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Tuesday, June 24, 2014

Juncker's appointment would bolster the Outist line that EU is unreformable

In a letter to the Telegraph today, Open Europe's Chairman Lord Leach notes:
This dispute is largely the product of the wording of the Lisbon Treaty. One part states that the election of the Commission President is the joint responsibility of the European Parliament and the European Council; another that the European Council shall “propose” a candidate to the parliament for election.  
David Cameron was entitled to take seriously the widespread support on the Continent for his speech last year in which he spelled out the need for EU reform. He was also entitled to assume that the selection process would be led by elected leaders of member states, rather than dictated by the largest “political group” in the European Parliament. The absurd portrayal of Mr Juncker as the champion of pan-European democracy is a cloak for German indecision and the failure of nerve of several EU leaders in the face of the European Parliament’s ambition to replace national democracies with its own ersatz alternative. Mr Juncker’s appointment would be a bitter blow to the pro-European cause in Britain, bolstering the Outists’ line that the EU is unreformable.


Average Englishman said...

And so........?

* The Lisbon Treaty is in part the cause of the current argument. Well yes, along with causing plenty of problems elsewhere. And so, who is about to propose and endorse a new treaty to reform it? Only Dave it would appear.
* Dave is entitled to make a fuss about the way things are being handled. Well yes, he's PM of the one of the largest EU countries and he certainly has a point. But who's listening?
* The German government is indecisive and other governments just wish it would all go away. Well yes; that's also normal for EU problems isn't it?
* This argument and the refusal of the EU bureaucracy to listen or change bolsters the Outists' line that the EU is not reformable. Again yes. The EU continually does things to bolster the Outist's argument but who in the EU cares?

Like it or not, the EU will have to reform sooner or later; either via democratic debate or in response to the disaffection of the minority of non-federalists it presently chooses to ignore. If it doesn't, it will just travel further down the anti-democratic road to ultimate dictatorship. Us 'Outists' have not given the EU the pseudonym the EUSSR for nothing.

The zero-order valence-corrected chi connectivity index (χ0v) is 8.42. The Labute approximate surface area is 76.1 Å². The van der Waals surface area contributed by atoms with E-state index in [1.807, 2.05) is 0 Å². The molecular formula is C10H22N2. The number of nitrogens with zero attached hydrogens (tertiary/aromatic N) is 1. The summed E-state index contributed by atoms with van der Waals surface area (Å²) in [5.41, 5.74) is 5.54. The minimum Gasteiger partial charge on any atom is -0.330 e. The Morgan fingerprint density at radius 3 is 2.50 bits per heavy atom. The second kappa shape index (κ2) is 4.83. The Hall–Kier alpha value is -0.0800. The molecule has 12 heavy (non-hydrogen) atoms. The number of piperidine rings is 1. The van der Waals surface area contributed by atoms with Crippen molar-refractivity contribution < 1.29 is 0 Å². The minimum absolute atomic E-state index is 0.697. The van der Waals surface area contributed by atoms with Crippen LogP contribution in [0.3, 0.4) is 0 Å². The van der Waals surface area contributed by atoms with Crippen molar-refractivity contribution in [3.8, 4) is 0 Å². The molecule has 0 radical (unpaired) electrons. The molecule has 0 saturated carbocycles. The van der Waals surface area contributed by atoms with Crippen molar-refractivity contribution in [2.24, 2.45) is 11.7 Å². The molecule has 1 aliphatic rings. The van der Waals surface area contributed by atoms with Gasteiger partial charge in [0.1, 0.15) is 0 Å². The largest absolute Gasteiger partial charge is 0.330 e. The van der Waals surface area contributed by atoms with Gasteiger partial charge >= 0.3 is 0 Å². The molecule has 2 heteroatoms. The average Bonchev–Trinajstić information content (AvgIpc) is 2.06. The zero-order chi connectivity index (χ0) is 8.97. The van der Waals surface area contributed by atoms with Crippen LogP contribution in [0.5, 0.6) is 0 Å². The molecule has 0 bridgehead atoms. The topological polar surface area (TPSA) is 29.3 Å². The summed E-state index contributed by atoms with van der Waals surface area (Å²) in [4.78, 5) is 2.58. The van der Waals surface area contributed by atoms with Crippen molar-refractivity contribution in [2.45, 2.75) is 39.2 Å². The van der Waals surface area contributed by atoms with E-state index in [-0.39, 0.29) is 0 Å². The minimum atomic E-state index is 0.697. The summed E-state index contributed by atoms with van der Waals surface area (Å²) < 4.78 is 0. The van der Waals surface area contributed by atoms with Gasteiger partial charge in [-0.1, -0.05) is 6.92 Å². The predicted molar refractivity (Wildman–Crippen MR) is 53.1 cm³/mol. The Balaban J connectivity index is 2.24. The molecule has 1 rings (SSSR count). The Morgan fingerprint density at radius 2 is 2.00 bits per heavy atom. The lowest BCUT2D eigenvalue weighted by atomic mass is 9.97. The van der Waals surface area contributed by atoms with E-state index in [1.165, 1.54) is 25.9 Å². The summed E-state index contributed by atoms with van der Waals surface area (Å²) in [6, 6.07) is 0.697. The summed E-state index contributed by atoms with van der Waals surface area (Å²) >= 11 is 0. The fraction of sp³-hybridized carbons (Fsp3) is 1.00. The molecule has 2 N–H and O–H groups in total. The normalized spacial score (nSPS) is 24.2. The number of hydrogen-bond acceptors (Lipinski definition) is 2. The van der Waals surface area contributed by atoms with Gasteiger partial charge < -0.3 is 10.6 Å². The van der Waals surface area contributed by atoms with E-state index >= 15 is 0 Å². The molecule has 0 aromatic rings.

So Open Europe. You have stated the obvious now let's hear some sensible solutions that you think will work, taking into account the real world where Dave's sensible bleatings will be ignored (even by countries that often go along with the UK like the Poles), the Germans will dither depending upon what was in yesterday's newspapers and the Brussels machine will keep rumbling on to ever closer union, taking ever more power from the people it perports to represent and listening to no-one.

Anonymous said...

If from now on the leader from the biggest group becomes president. What is the point of the council proposing a candidate. It will be automatic, the leader of the group will be president. This will reduce the potential candidate pool.

Denis Cooper said...

"This dispute is largely the product of the wording of the Lisbon Treaty"

Nope, it's a delayed action consequence of the Maastricht Treaty agreed by the Tory MP Major and approved by almost all the Tory MPs at the time.

Before the Maastricht Treaty the EU Parliament had nothing whatsoever to do with the appointment of the Commission and/or its President, but Major agreed that it should not only become involved but should be granted a veto.

Anonymous said...

Anonimous: I understand your wish to fire Cameron who has no other merit than being the leader of the leading party in UK's past elections. Yet consider a simple fact: if you really want the get what a democratic process means:

Take next elections to EP and table on a leading candidate of SDP. The Council could still propose the EPP spitzenkandidat should he/she be able to conform a majority in the Parliament....

The Council could still today propose Schilz or even Verhofstadt or even Stypras or Bové and the EP could vote for or reject it.

What is so amazing for British about the Council being supposed to propose a democratic leader of a democratically elected group?

Is it better to pick up a servant of the USA like the man of Açores in 2003 and to keep him in post for ten long years?

I assume that the point is that none of the present leaders are British onr Anglophile... That's really pity but the outcome of DC moves to single his party and his Country, britain!


Rik said...

Looks clearly that the EU is not able to react to the eroding popular platform for its existence.
Thinking that appointing a Mr Juncker and a lot of talk (but no walk) about reform will do the job is beyond pathetic.

The issue is that traditional politics has disconnected from the electorate (and in the EU even more than in most membercountries).

This is getting worse iso better simply as basically all the strategies to counter that suck big time (like the strategies against the populists).
Hard to see that dysenfranchised voters feel their trust restored by appointing a Juncker. Most of those will see it as another slap in the face.

Looks like approval trend will go further down and the risk of calamities will rise further.

Anonymous said...

In reality only the S&D, EPP can form a majority so they will work together. This time Juncker Comm Pres, Schultz carries on EP president. Candidate pool reduced, little choice. EU goes on as before little reform voters get m ore anti eu, eu needs a reformer not carry on as before.